Robert L. Harris' memoir explores the profound effect a place can have on us, and how a remote location can bring with it a great sense of belonging. Robert was appointed to the warden service on Skellig Michael, Co Kerry, in 1987, where he has been managing the guiding system and monitoring the island for over 30 years.
County Leitrim: For 34 years, I have spent the weeks between May and October on the island of Skellig Michael, eight miles off the coast of County Kerry. I have served as a warden on this island since 1987. At Christmas each year, as I sit in my home in County Leitrim, I remember and think of the handful of monks who would have been living on that high pinnacle in the sea, 1300 years ago, rising to celebrate the Christmas festival in the early morning, and the turn of the year back towards light.
The little monastery where these men lived is nestled high over the ocean, upon man-made terraces which literally float in the air, extended away from the mountain over a cove far below. When I am there, I become acutely aware of the movement of light upon little stone pavements as the months of summer progress. Rays of sunlight fall through the windows of dark cells and stretch over stone platforms through the weeks when the sun is highest in the sky. The monks, too, would have watched and observed the movements of the light throughout the year and would have known exactly where the sun would rise on Christmas morning; when bright light would begin to fill their cells, and the first turn towards summer would be made.
Today – just as long ago – these same cells are filled with living creatures during the nesting seasons. As well as puffins and other sea-birds, tiny storm petrels—thousands of them—live in gaps between stones in the walls of the cells. These birds only appear at night: then the air is filled with their butterfly-like movements as they hover overhead in the darkness. It is as if the sky were filled with countless tiny moons, swimming in circles just over my head, as I stand in the monastery in the gloaming; for petrels have bright white circles on their rumps which bring the night sky to life.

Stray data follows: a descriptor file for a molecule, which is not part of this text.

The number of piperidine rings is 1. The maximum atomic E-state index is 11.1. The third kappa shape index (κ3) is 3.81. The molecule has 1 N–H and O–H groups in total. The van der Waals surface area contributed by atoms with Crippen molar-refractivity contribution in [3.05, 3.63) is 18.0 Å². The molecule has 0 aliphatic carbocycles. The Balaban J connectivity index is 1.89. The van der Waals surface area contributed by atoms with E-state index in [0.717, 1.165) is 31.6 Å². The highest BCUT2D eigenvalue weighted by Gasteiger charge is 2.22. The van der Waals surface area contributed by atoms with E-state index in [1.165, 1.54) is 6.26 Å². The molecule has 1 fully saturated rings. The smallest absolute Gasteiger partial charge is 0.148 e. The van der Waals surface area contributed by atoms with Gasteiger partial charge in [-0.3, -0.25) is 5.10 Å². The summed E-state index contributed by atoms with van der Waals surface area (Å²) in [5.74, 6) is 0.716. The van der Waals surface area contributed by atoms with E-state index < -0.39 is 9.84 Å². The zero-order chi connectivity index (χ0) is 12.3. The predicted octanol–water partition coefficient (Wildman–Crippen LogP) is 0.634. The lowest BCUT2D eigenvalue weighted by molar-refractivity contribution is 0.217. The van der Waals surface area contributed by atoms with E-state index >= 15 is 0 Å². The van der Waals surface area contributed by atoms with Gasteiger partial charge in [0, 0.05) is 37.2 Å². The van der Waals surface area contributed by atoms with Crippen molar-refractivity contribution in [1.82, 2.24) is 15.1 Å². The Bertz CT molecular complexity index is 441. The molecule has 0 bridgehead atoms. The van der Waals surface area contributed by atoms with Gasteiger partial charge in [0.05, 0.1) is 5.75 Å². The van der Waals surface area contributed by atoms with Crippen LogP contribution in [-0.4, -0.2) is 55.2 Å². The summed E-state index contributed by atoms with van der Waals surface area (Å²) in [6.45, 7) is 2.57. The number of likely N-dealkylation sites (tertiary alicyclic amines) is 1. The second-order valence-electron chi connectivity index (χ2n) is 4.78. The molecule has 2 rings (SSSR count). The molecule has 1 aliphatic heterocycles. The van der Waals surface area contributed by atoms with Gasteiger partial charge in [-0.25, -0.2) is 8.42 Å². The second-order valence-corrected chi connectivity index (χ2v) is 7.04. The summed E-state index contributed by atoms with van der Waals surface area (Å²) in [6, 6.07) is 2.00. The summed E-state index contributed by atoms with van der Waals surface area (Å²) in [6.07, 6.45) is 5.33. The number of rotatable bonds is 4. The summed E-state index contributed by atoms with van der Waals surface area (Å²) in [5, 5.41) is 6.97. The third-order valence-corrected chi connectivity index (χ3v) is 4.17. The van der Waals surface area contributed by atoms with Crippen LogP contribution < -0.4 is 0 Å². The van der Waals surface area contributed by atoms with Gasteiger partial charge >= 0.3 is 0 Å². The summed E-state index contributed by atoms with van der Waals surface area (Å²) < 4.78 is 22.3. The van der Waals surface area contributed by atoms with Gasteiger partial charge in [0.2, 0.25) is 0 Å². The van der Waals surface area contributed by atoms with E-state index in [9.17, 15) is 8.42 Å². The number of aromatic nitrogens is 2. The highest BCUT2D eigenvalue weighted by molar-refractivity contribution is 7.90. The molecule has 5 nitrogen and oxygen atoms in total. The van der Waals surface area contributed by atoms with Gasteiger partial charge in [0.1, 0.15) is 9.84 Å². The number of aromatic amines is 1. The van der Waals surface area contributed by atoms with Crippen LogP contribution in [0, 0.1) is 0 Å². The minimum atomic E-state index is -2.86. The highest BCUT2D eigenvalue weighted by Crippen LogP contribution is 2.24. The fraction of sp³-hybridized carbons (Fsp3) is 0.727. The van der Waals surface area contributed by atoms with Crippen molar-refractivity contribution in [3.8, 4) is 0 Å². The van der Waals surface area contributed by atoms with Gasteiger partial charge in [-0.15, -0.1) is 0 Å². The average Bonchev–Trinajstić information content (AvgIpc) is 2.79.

But these little creatures, which inhabit extreme and remote corners of the Irish coastline, are very sturdy. By now, at Christmas, many have flown south, hovering in the troughs, and just above the crests, of huge Atlantic swells, and have crossed the equator, to spend winter in south Atlantic seas. I think of them as I sit by the fire in County Leitrim: little living extensions of the island of Ireland, far away across vast open waters, brushing up against other shores.
And I think of the monks raising their arms on Christmas morning long ago, hailing the unfolding of the light before them; on the floors of their cells, and in the skies seasonally empty of birdlife overhead. They would celebrate this return of light, knowing that—however far-flung these little friends from the island might be—the birds would return to their nests and burrows in late-spring, and the great turn of the seasons would recur once again. And they would know that they stood upon a perfect, though remote, observation post: a lookout over the great engine of the cosmos.
And I, too, have been honoured, over the past three and a half decades, to share something of their experience again—even within the context of our modern world, and our 21st-century views—to see the birds from this extreme corner of Ireland sent upon their way, out over the vastness of waters, in late summer, to know them to be spread far to the north and south of the Atlantic through the darkness of late winter; and to know, as well that, come April, the magnet in each tiny and far-flung form would be activated, bringing the birds home to Skellig Michael, to fill the skies over the island with their beautiful intricate flight patterns, throughout the summer yet-to-come
*This article was produced as part of the 2021 To Be Irish initiative "Extraordinary Stories."
*Robert Harris is the author of Returning Light, an extraordinary memoir about the profound effect a place can have on us, and how a remote location can bring with it a great sense of belonging. Robert was appointed to the warden service on Skellig Michael, County Kerry, in 1987, where he has been managing the guiding system and monitoring the island for over 30 years. He has lived most of his life near the sea and on islands, and he has a great interest in both monastic and natural history. He spends May to October on Skellig Michael when the island is accessible, and in winter months lives at his home in County Leitrim with his wife, Maigread.